A man can also become sexually aroused without being touched, for example, if he sees a naked person or thinks about having sex with someone. In this case, his brain sends messages through his spinal cord (which is inside his vertebral column or backbone) to his penis and makes an erection happen. The brain can also stop an erection from happening, even if the man is being touched sexually.
After a man has had an orgasm and has ejaculated, his erection usually ends. How long this takes depends on the length and thickness of his penis. A man can also stop having an erection without having an orgasm and ejaculating, if he is no longer sexually aroused. Nerves in his body cause the arteries in the penis to constrict (become narrower). This forces blood out of the corpus spongiosum penis and corpora cavernosa penis. As they go back to their normal size, they do not press so much on the veins leading out of the penis. This lets blood flow faster out of the corpus spongiosum penis and corpora cavernosa penis. The scientific term for this process is detumescence.
Shape and size[change | change source]
The angle that an erect penis makes varies from one man to another. If it is imagined that a man is standing upright and there is a horizontal line stretching out from the base of his penis, most men's erect penises point upwards from the line at a certain angle (as shown in the photograph on the left). However, it is common and normal for an erect penis to point nearly vertically upwards, nearly vertically downwards, or even horizontally forward. The angle depends on how long a man's suspensory ligament is. The suspensory ligament is a band of tough, stringy tissue that joins a man's penis to the front of his pelvis.
Few men's penises are completely straight when they are erect. It is common for an erect penis to have a slight curve in it. The curve can be up or down, or to the left or right. A curve of up to 30° is considered normal, and medical treatment is usually not needed unless the angle of curvature is more than 45°. A curved penis does not usually cause a man any problems when he is having sex. However, if the curvature of a penis changes, this could be caused by an illness called Peyronie's disease (see below). An erection that pokes through clothing is sometimes called a manbulge.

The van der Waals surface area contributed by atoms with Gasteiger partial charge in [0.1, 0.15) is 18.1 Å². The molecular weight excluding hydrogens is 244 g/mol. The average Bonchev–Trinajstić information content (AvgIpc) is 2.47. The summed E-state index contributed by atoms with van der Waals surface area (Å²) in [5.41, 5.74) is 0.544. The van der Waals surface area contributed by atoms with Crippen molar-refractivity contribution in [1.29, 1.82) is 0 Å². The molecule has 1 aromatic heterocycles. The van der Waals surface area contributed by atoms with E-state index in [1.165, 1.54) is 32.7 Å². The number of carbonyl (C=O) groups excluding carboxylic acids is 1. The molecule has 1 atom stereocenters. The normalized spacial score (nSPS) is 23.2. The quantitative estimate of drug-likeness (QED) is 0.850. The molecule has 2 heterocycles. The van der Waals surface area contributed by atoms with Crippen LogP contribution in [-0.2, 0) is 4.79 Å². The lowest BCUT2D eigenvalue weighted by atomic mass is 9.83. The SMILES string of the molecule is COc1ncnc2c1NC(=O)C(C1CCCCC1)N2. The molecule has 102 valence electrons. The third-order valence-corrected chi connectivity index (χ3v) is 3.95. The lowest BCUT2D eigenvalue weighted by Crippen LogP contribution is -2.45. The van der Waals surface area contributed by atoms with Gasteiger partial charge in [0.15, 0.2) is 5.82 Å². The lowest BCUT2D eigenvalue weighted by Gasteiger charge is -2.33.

A survey of 300 men over the age of 18 carried out between 11 March and 17 March 2001 in Cancún, Mexico, found that among those men the average erect human penis was about 14.928 centimetres (5.877 inches) long, and that most of them had an erect penis length of between 14 and 16 centimetres (5.5 and 6.3 inches). The typical girth or circumference (the length around the outside of the penis) was about 12.63 centimetres (4.972 inches), and most erect penises had a girth of between 12 and 13 centimetres (4.7 and 5.1 inches). As this survey was only done in one city, its findings may not apply to men from other countries.
The size of an erect penis generally does not change after puberty, the time when a boy becomes sexually mature. Some people have surgery to make their penises larger. However, a study that came out in 2006 found that only 35% of men who had gone for such surgery were happy with the results.
Erections when sleeping[change | change source]
An erection of the penis can also happen by itself when a man is asleep, often when he is dreaming. The scientific term for this is nocturnal penile tumescence (which means "swelling of the penis at night"). It is also common for a man to wake up after a night's sleep to find that he has an erection. This is often caused by his bladder being full of urine, which presses on the tissues in the penis. Such an erection is sometimes informally called a morning glory or morning wood.
Unexpected erections[change | change source]
Most boy teenagers have unexpected erections. Sometimes adult men have unexpected erections. Unexpected erections are involuntary and are normal. People call this a spontaneous (sudden or surprise) erection. Sometimes it happens in school. Sometimes it happens walking. Sometimes it happens taking clothes off for a shower or bath or swimming. This is normal. Such erections can be embarrassing if they happen in public. Erections can occur unexpectedly at any time of day.
Health problems[change | change source]
Difficulty having an erection[change | change source]
|Classification and external resources|
A man who often has problems having or keeping an erection of his penis is said to have erectile dysfunction. Erectile dysfunction is also known as ED, impotence or male impotence. The study of erectile dysfunction comes within andrology, the field of science dealing with men's health.
ED is not uncommon. For example, about 10% of all men in the United Kingdom will have ED happening to them regularly at some time in their lives. It can be due to both physiological and psychological reasons. Physiological reasons are those dealing with how the body works. Psychological reasons are those involving human behaviour and how people think.
These are some common physiological reasons for ED:
- Problems with the brain and nerves – diseases affecting the brain, spinal cord and nerves, such as Alzheimer's disease, clinical depression, diabetes mellitus, multiple sclerosis, panic disorders, Parkinson's disease, schizophrenia and stroke.
- Circulatory problems – diseases that affect the way blood circulates (moves around) the body, such as hypertension (high blood pressure) and blood vessels becoming blocked. Such diseases can lead to less blood flowing into the penis. Smoking can lead to ED as it causes arteries to become narrower. Research shows that the number of men who have ED among those who smoke is about 85% higher compared to men who do not.